Better Video Games Could Be Driving Young Men Out of The Workforce
There’s an unsettling trend among young American men without a college education: Many can’t find work, or don’t want jobs at all.
The numbers paint a dreary picture. Between 2000 and 2015, employment rates for lower-skilled men in their twenties dropped from 82 percent to 72 percent. In 2015, about one-fifth of them reported having not worked at all in the past 12 months. And, for the first time in decades, they’re more likely to live with their parents than a romantic partner.
It begs the question: What are these guys going to do when they enter their 30s and 40s without solid career experience?
Despite the uncertainty, they actually report being happier than they were 15 years ago. So what’s making them content to stay out of work? Better video games, says Erik Hurst, an economist at the University of Chicago who co-authored a study on this shift in the labor supply:
“We have determined that, in general, [lower-skilled young men] are not going back to school or switching careers, so what are they doing with their time?” Hurst asked in a recent interview with the university. “The hours that they are not working have been replaced almost one for one with leisure time. Seventy-five percent of this new leisure time falls into one category: video games.”
“These individuals are living with parents or relatives, and happiness surveys actually indicate that they are quite content compared to their peers, making it hard to argue that some sort of constraint, like they are miserable because they can’t find a job, is causing them to play video games.”
The study claims that factors like the recession or decreased demand for low-skilled labor don’t fully account for this group’s lost work hours. Rather, leisure time is becoming more valuable as video games improve and become more affordable.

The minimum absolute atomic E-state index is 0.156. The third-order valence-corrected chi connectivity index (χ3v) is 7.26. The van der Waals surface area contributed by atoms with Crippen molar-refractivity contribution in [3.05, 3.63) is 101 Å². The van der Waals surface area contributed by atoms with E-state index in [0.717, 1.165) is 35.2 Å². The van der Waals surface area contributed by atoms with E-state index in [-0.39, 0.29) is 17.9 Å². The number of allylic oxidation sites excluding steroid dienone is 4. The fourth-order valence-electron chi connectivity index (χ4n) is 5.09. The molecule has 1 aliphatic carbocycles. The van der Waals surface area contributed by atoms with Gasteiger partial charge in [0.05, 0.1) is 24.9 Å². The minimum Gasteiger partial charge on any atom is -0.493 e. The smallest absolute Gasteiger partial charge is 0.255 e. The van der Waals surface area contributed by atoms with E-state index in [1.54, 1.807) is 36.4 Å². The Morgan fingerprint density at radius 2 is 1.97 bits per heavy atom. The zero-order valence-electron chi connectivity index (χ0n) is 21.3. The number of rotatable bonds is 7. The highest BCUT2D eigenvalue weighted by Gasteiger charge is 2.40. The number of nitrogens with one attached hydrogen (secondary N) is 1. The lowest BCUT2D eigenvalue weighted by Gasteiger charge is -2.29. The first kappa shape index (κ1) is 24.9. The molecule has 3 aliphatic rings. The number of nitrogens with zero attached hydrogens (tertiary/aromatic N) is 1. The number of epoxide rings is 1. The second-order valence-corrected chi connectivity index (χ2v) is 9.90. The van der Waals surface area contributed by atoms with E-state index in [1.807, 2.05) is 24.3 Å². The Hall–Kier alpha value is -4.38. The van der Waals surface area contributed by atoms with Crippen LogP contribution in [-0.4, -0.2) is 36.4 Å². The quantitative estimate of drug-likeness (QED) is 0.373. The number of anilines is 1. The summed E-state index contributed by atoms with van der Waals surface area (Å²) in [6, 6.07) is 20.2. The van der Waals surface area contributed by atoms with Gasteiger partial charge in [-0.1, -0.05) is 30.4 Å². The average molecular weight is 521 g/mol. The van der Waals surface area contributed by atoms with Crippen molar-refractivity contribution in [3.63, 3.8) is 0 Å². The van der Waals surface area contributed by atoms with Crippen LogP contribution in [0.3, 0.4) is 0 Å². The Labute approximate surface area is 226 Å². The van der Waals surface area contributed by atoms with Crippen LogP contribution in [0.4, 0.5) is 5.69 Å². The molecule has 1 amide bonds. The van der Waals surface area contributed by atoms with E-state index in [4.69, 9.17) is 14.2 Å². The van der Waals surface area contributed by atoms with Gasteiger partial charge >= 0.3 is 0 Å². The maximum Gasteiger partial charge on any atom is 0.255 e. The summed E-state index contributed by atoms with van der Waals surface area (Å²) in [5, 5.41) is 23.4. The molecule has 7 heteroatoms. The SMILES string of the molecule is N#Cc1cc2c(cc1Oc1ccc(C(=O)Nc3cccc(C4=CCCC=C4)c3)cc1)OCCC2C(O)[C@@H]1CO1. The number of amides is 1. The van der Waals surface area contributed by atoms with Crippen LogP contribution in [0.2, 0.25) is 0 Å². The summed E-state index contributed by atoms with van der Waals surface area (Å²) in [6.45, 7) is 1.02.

“People have switched so much time, more time than we would have predicted, to computers and video games, and our model attributes that to technological progress,” Hurst said to the Chicago Tribune.
(Photo: TOSHIFUMI KITAMURA)
Young lower-skilled men spent about 8.6 hours gaming per week from 2011 to 2014, compared with 3.4 hours from 2004 to 2007. Sure, pretty much everyone has been playing more video games. But people with high-wage jobs game less. The reason might be that gaming time represents a higher opportunity cost to them, while people with low-wage jobs and no discernible career path might be more willing to trade work for play.
“When I play a game, I know if I have a few hours I will be rewarded,” said 22-year-old gamer Danny Izquierdo to the Chicago Tribune. “With a job, it’s always been up in the air with the amount of work I put in and the reward.”
Why spend so much time gaming?
Job or no job, gaming can be rewarding.
The regular release of dopamine poses a problem, though.
Keeping players hooked
Excessive gaming seems to lead to arousal addiction, which is the addiction to experiential stimuli. Pornography addiction works the same way. And unlike drug addicts who crave more, arousal addicts want different.
In a recent interview on NPR’s Fresh Air, author Adam Alter described how gaming companies use big data to capitalize on gamers’ cravings. The process is part marketing, part behavioral psychology. Alter explained how the designers of World of Warcraft run A/B tests on game missions to see what customers prefer:
What they’ll find is, for example, when you have to save [rescue] something, you spend more time playing than say, when you have to kill or find something. So what they’ll do is they’ll take the missions that aren’t as successful and they’ll cast them aside, and now they’ll form three new versions of saving missions. They’ll continue that process through generation after generation after generation. So what you’re left with after, say, 20 generations is this weaponized evolved version of the game, or a weaponized evolved mission, that is maximally addictive.
Optimizing a game to be addictive might not be a big deal if it’s a one-time purchase. But designing addictive games that can bleed players’ wallets dry poses different ethical questions.
Alter said the industry might want to consider establishing something like a Hippocratic Oath – a “do no harm” standard – as technology evolves.
The implications of virtual reality
If Hurst and his colleagues are right, and modern video games are already keeping so many young men out of work, then how will the advent of virtual reality affect the U.S. labor supply? Right now, there’s only speculation. Still, it seems safe to assume that everyone – not only young low-skilled men – might soon face a confounding trade-off: spend more time at work, or more hours in a virtual world of endless entertainment.